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INFORMING AND EDUCATING THE PUBLIC ON THE

H I S T O R Y

AND HERITAGE OF PETERSON SPACE FORCE BASE

 

The Edward J. Peterson Air and Space Museum is Colorado’s oldest aviation museum. We preserve and portray the rich aviation and space history of Colorado Springs and Peterson Space Force Base.
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FREE ADMISSION:

PLEASE SEE OUR VISITOR INFORMATION FOR HOURS OF OPERATION

VISITOR INFORMATION
Welcome to the Edward J. Peterson Air and Space Museum, Colorado’s oldest aviation museum! We preserve and portray the rich aviation and space history of Colorado Springs and Peterson Space Force Base. From our barnstormer beginnings in the Roaring Twenties, through the daring exploits of our World War II pilots and into the modern space era, our exhibits are sure to capture your attention.

Awarded Certificate of Excellence 2016, 2017, 2018 and 2019

This website is sponsored by the Peterson Air & Space Museum Foundation, which is a non-federal entity.

Neither the United States Air Force nor the Department of Defense express or imply endorsement of the Peterson Air & Space Museum Foundation.


Museum Tour & Aerial Photos

Welcome to the Award Winning Peterson Air and Space Museum, Colorado’s oldest Aviation Museum.

Photo Gallery

Our Photo Gallery contains images of our exhibits and some of the events over the years.

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What Our

Visitors Are Saying

I would like to personally thank you and your staff for arranging a tour of the Peterson Air and Space Museum for the senior leadership of the Marine Corps Judge Advocate community. We were impressed with both your facilities and the tours that we received. Thank you again for your efforts. They truly enhanced our conference. Brig Gen James Walker

U.S. Marine Corps

Our family is very into the annual roadtrips. This time we’ve dedicated a whole summer to driving all the way from New York to the West Coast, visiting numerous different museums along the way, including this one.” Lt Gen Frank Klotz (ret)

Ass’t Vice Chief of Staff, USAF

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Contact Information

150 E. Ent Avenue Peterson SFB CO 80914-1303 staff@petemuseum.org

PASM Facebook Feed

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Space operations, it's a global thing!

🛰🛰🛰Space is the Place! 🛰🛰🛰
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Space operations, its a global thing!

🛰🛰🛰Space is the Place! 🛰🛰🛰Image attachmentImage attachment+2Image attachment

IT'S MISSILE MONDAY! Sharing this missile factoid for our friends in North Dakota.Back to a Missile Fact Monday: The evolution of American ICBM deployment largely took place over the matter of five years, beginning with the first Atlas ICBMs on alert at Vandenberg AFB, California in late 1959 standing on gantry launchers exposed to the elements (albeit with a fantastic view of the Pacific Ocean).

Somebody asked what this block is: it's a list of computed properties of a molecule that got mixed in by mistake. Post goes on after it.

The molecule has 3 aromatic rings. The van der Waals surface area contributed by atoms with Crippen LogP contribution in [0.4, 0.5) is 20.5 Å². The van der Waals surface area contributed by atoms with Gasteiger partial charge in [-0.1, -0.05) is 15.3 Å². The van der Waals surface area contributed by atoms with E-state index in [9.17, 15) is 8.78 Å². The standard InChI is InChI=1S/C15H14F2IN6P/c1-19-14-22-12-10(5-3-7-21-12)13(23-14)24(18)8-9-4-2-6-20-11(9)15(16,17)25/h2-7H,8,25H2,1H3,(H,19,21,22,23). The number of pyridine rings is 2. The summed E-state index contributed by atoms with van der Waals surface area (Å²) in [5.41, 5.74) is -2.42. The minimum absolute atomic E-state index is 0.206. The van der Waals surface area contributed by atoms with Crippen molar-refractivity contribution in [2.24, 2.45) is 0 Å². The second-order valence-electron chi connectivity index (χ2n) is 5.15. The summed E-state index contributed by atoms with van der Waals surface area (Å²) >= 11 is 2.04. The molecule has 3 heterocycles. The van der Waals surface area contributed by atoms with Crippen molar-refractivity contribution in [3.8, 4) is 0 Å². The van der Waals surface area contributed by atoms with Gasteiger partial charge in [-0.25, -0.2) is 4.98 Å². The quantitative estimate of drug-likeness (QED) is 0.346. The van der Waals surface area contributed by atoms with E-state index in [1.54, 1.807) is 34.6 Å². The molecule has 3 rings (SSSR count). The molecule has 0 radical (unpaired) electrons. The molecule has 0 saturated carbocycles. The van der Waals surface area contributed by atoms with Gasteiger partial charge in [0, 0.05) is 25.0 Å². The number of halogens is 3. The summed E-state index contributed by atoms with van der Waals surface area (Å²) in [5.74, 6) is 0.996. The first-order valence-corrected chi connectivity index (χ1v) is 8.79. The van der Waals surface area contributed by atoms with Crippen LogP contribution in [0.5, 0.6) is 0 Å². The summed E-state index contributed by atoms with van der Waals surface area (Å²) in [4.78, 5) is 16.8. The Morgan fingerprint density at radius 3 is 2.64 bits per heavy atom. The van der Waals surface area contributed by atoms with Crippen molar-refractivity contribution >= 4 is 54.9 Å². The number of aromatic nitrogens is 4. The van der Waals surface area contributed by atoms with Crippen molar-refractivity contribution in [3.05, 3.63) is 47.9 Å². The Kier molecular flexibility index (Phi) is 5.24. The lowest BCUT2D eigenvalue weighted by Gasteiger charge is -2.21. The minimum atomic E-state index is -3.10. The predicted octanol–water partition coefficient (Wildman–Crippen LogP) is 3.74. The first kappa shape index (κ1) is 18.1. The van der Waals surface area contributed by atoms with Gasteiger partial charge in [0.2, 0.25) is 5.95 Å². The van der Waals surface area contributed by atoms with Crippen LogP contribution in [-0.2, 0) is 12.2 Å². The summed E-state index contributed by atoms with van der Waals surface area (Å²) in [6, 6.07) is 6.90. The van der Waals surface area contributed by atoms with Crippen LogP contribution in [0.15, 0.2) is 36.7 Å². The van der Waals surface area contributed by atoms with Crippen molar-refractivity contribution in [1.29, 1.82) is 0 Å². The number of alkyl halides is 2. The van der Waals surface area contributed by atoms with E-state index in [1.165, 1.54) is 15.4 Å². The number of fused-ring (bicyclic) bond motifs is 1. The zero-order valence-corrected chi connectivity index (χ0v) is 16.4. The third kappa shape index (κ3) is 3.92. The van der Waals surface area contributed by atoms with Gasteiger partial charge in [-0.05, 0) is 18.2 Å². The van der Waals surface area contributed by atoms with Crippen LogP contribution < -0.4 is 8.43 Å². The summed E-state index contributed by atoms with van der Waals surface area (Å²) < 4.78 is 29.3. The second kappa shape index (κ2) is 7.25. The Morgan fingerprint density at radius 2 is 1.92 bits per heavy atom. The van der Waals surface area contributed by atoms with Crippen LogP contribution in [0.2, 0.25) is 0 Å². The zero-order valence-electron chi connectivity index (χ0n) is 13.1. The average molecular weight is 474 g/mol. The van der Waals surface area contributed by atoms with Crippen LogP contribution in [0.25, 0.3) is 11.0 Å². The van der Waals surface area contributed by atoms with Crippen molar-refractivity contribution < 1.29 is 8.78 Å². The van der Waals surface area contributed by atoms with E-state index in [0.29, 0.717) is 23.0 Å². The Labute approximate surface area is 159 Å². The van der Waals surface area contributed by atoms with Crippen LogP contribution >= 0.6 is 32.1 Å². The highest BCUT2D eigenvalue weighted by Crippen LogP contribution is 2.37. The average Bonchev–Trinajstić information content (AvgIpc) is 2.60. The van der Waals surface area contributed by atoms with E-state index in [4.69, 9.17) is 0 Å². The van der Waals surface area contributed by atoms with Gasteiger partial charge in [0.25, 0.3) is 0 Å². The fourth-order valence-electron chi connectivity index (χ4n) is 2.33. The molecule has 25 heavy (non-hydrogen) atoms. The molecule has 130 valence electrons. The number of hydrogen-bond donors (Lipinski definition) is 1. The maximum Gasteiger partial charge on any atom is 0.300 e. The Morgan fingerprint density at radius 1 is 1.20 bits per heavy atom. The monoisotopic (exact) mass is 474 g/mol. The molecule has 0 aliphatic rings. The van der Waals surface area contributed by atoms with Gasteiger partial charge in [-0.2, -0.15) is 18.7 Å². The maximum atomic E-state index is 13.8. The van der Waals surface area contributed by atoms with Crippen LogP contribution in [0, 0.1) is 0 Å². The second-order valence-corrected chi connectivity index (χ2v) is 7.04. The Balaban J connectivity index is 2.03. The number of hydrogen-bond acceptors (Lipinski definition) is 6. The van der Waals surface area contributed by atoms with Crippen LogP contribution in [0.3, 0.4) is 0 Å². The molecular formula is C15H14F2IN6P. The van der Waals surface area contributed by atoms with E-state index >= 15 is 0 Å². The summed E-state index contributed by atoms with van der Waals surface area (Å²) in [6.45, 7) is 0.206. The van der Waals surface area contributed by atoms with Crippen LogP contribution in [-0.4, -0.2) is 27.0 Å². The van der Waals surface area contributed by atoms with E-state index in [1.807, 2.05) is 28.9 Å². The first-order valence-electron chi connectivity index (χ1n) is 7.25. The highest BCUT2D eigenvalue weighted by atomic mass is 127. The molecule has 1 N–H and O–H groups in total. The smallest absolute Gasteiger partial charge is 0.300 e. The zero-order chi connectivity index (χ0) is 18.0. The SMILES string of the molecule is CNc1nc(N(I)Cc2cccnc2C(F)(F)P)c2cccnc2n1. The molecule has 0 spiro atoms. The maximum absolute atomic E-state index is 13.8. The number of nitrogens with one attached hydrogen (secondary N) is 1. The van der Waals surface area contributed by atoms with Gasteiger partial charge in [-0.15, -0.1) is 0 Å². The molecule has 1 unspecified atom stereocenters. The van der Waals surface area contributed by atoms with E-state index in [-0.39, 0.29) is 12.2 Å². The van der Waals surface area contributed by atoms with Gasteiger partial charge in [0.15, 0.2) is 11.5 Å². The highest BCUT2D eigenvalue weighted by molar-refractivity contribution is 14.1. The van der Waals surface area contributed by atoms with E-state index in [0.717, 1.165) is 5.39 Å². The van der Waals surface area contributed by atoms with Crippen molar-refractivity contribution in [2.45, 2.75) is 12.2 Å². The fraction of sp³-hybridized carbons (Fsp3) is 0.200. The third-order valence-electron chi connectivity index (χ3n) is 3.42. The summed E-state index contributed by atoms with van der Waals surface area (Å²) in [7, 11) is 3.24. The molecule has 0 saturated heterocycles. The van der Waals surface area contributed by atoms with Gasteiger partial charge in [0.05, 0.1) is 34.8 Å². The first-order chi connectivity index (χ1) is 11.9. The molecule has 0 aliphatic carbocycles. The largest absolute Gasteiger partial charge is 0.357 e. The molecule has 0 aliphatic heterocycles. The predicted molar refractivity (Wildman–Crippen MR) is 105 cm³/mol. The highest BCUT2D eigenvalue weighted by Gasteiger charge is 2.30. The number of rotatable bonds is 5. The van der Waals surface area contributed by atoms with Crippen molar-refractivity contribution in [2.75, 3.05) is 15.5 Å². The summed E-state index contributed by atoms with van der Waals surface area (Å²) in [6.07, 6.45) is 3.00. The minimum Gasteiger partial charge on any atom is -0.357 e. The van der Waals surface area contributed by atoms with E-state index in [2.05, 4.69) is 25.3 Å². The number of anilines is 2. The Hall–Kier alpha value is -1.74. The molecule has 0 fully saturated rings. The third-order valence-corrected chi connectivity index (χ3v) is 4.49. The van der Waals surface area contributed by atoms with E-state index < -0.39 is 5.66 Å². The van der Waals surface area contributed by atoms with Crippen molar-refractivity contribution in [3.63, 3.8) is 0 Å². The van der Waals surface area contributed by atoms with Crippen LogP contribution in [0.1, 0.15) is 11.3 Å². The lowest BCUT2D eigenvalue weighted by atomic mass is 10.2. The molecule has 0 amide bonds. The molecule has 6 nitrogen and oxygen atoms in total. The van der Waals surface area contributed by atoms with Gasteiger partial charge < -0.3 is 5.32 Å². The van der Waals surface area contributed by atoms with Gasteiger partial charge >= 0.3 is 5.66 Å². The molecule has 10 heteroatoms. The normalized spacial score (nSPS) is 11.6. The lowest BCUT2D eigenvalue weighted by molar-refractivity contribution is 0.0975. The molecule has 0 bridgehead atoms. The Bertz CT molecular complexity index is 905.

Two further deployments of Atlas-D brought very nominal blast protection with above-ground "coffin" launchers, with a semi-hardened launcher capability found with the horizontally-stored Atlas-E. Titan-Is and Atlas-F introduced "missile silos" to the American landscape, and rounded out the first generation of American ICBMs - all liquid fueled, and all phased out of service by April 1965.

Unlike previous missiles, Titan-IIs and Minuteman were designed to be launched directly from underground silos (instead of being elevated to the surface to fire like Atlas-F and Titan-I). Further, consider the compact size of a Minuteman silo in this image compared to its predecessors (90 foot deep in the Grand Forks field compared to the 174 foot depth of Atlas-F silos). As Minuteman entered service, this very responsive, relatively small, well-protected, and solid-fueled missile revolutionized the Cold War ICBM game. Further improvements followed, and by 1964 silos in the Grand Forks area were further hardened against attack. Sites were capable of launching missiles perhaps weeks after a nuclear attack had disrupted commercial electrical power thanks to emergency generators buried well below ground and encapsulated with reinforced concrete.

(Image: National Park Service)
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ITS MISSILE MONDAY!  Sharing this missile factoid for our friends in North Dakota.

It's FIGHTER FRIDAY! The Peterson Museum has an F-89J on display in the Airpark.This 1955 ad from Link Aviation, Inc. talks about the realistic flight simulators they make supporting the training of pilots in the F-89 "Scorpion" interceptor. ... See MoreSee Less

Its FIGHTER FRIDAY!  The Peterson Museum has an F-89J on display in the Airpark.
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